These best practices or optimized approaches to first measuring guest expectations and then responding to them through a series of concerted strategies is the foundation of the strategic framework Hilton uses to manage its many brands (Dube, Renagham,1999).
Managing Expectations and Exceeding Them: The Mission of Hilton Management
Strategically then, the managing and exceeding of expectations are the most critical strategic set of processes that Hilton management continually refines and accentuates throughout their organizational culture (Balmer, Thomson, 2009). This effort to continually strengthen the practice of exceeding expectations is quantified through the use of SERVQUAL and balanced scorecards (Hosford, 2006) and has even permeated the management team's approach to creating and executing on learning programs and initiatives for employees (Baldwin-Evans, 2006).
Hilton management, across all of its brands, has also seen that guests form very solid levels of brand loyalty when their expectations are met the majority of the time, during the majority of interactions they have. This has been supported by empirical research into the foundations of how expectations are formed and reinforced over time (Hawes, Mast, Swan, 1989). Hilton management also has found that in the continual increasing of expectations, there must be a continual balance of commitments kept and trust strengthened over time. Without this aspect of expectation management, trust is lost. This is the factor that drives Hilton management to engrain the use of balanced scorecards into their daily management of all properties and also continually accentuate customer contact and face time (Munck, 2001) to all employees. They are striving to create a high level of ownership for customer expectations being met or exceeded, because in accomplishing that, trust will be retained. Once trust is retained and grown, loyalty to a brand is achieved (Young, Wilkinson, 1989).
For Hilton management, the frameworks used to measure and manage expectations are critically important to managing their brands. The fact that business travelers, the most profitable customer segment for Hilton, rely not on price but on loyalty to determine where they will stay on each business trip (Yesawich, 2006) underscores how critically important these dynamics are to the hotel chains' profitability as well. Consistent with the building of market segmentation models that are optimized not just for top-line revenue growth but for profits as well (Nordling, Wheeler, 1992), Hilton's approach to creating a culture that is based on continually teaching employees new technologies, procedures and approaches for better serving guests while at the same time exceeding their expectations has been shown to be directly linked to the company's profitability as well (Baldwin-Evans, 2006). While the company was taken private by Blackstone Group in 2007, using the filings with the Securities and Exchange Commission a table of the historical performance of Hilton Hotels has been created and is shown in Table 1, Historical Financial Performance Analysis shown in the Appendix of this document. Clearly Hilton from the results shown up until the point they were taken private, was seeing an increase in demand for their hotels across all brands. The final year of the analysis is 2006, when Hilton Hotels was able to attain an 84% increase in revenues and a 24% increase in revenues.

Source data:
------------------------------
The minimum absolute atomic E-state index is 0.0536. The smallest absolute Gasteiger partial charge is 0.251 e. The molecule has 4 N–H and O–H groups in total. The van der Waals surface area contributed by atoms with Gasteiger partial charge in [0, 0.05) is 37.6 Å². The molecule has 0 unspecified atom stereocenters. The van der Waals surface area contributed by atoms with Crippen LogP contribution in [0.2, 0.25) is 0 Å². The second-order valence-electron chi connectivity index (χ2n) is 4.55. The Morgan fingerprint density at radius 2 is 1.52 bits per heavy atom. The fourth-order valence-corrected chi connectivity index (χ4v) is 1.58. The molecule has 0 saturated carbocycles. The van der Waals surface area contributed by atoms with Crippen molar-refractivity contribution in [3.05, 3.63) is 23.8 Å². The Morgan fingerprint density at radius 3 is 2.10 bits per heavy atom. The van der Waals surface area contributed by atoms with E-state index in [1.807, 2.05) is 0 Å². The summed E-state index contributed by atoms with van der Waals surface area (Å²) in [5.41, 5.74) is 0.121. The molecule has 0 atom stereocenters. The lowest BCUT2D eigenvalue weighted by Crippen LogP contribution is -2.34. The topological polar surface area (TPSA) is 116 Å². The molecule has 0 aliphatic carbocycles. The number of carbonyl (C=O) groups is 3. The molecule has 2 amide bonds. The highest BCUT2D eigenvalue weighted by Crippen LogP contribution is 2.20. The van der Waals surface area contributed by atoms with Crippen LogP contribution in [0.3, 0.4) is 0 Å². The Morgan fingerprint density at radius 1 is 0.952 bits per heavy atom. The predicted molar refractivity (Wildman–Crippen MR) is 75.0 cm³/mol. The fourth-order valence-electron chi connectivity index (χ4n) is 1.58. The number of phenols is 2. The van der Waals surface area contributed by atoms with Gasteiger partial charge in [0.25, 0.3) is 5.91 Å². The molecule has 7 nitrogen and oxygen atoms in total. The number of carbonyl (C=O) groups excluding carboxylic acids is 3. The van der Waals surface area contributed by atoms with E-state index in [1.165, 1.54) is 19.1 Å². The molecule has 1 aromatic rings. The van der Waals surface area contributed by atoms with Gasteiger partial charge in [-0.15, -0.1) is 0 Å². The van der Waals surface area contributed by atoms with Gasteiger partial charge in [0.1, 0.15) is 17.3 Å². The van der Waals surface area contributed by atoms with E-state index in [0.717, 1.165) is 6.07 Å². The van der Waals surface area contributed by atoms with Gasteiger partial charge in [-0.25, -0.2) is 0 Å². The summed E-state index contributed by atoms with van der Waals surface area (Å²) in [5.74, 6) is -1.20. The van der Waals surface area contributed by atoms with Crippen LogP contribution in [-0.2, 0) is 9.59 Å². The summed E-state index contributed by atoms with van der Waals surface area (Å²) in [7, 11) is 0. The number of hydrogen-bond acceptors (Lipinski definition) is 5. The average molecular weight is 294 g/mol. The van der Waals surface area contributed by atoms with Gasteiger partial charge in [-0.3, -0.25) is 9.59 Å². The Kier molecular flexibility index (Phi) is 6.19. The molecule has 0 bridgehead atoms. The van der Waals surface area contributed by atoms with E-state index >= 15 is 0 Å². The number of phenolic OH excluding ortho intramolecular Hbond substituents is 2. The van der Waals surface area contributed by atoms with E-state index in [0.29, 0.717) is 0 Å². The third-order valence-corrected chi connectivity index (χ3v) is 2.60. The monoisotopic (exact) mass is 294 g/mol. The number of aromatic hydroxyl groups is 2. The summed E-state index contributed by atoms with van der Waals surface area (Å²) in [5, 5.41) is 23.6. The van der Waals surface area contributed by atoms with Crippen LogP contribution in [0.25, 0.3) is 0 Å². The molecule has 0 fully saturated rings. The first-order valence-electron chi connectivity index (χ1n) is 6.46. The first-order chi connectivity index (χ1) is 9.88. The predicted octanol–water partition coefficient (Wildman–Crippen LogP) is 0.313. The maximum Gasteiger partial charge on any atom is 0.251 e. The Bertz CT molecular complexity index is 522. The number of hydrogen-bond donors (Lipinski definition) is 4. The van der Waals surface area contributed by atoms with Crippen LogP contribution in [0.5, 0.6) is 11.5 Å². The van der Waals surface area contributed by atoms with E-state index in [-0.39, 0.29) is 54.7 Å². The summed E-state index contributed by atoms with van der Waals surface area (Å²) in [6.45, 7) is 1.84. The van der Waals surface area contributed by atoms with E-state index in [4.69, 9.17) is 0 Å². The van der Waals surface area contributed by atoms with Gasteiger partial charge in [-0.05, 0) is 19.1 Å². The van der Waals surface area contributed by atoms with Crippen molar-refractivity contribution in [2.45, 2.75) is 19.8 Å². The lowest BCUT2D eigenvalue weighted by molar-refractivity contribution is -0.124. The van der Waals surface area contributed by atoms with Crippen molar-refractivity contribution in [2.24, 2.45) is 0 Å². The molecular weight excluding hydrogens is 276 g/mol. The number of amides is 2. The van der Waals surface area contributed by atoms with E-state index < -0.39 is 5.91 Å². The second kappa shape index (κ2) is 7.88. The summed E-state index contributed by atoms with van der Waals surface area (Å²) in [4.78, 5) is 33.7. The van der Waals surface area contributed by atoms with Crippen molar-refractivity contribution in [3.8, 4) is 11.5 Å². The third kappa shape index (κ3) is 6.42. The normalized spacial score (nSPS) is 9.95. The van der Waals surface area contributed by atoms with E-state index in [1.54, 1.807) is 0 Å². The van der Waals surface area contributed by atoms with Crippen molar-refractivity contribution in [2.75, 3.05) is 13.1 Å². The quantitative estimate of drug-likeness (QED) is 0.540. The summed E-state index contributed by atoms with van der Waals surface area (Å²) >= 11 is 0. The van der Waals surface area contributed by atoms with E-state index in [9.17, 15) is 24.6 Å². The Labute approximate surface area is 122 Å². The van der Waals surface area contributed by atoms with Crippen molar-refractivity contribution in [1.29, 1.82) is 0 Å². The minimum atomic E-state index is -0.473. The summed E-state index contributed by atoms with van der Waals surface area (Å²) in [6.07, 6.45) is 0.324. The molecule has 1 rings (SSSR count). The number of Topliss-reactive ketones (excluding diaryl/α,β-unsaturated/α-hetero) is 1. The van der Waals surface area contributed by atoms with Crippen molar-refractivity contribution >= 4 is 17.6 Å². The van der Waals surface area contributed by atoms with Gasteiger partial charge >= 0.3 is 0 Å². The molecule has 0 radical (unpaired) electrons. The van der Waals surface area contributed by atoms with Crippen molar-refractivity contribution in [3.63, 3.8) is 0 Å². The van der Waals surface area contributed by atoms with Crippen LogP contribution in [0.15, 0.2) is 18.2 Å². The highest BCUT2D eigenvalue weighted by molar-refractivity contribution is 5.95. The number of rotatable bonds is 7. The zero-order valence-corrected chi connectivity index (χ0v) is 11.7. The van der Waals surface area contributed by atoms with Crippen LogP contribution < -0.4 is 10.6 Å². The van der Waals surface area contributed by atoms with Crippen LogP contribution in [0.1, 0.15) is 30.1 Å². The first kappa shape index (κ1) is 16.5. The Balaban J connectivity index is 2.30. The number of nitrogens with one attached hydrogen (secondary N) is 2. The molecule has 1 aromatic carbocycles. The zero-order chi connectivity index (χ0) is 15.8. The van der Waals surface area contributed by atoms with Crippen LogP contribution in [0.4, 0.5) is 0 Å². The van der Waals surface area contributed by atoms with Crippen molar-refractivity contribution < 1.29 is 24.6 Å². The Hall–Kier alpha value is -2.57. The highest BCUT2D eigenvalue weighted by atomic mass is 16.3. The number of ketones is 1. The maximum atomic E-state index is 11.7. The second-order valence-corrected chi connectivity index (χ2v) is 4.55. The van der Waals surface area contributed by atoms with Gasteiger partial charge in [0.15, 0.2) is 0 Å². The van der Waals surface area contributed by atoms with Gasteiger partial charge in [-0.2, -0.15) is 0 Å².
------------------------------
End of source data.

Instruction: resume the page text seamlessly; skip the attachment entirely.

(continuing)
The leadership traits and management styles that serve as the catalyst of Hilton's competitive advantage emanate from their ability to infuse a very high level of ownership into the daily setting and exceeding of guest expectations. The Hilton culture strongly values measuring performance of expectations and looks to SERVQUAL as a means to continually monitor and evaluate performance against plans as well. This commitment to continually scanning expectations of customers to exceed them has also given them the flexibility of finding entirely new markets while gaining trust and loyalty in existing ones.
While Hilton Hotels excels at the basic processes critically important to business guests and has developed specific programs for leisure travelers, the company still has yet to move into the area of leisure travel, the company has yet to create a unique brand with younger, more upwardly mobile travelers who travel globally vs. just in the U.S. The global leisure and business traveler who wants to find good deals in Asia, Europe, throughout the rest of the world is not being captured as a result. Nowhere is this more apparent than in the company's strategies in Asia and throughout the Pacific Rim nations. This area could be the greatest potential area of growth for Hilton, including China, Hong Kong, Japan, Korea and India. These areas show the greatest potential growth for the long-term.
Source: (Blackstone Group Investor Relations, 2009)
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Blackstone Group, Investor Relations (2009). Blackstone Group Investor Relations. Retrieved July 6, 2009, from Blackstone Group Investor Relations Web site: http://ir.blackstone.com/sec.cfm
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Christopher Hosford. (2006, December). Hilton's dashboards graphically depict five 'value drivers' at hotel properties. B to B, 91(17), 18.
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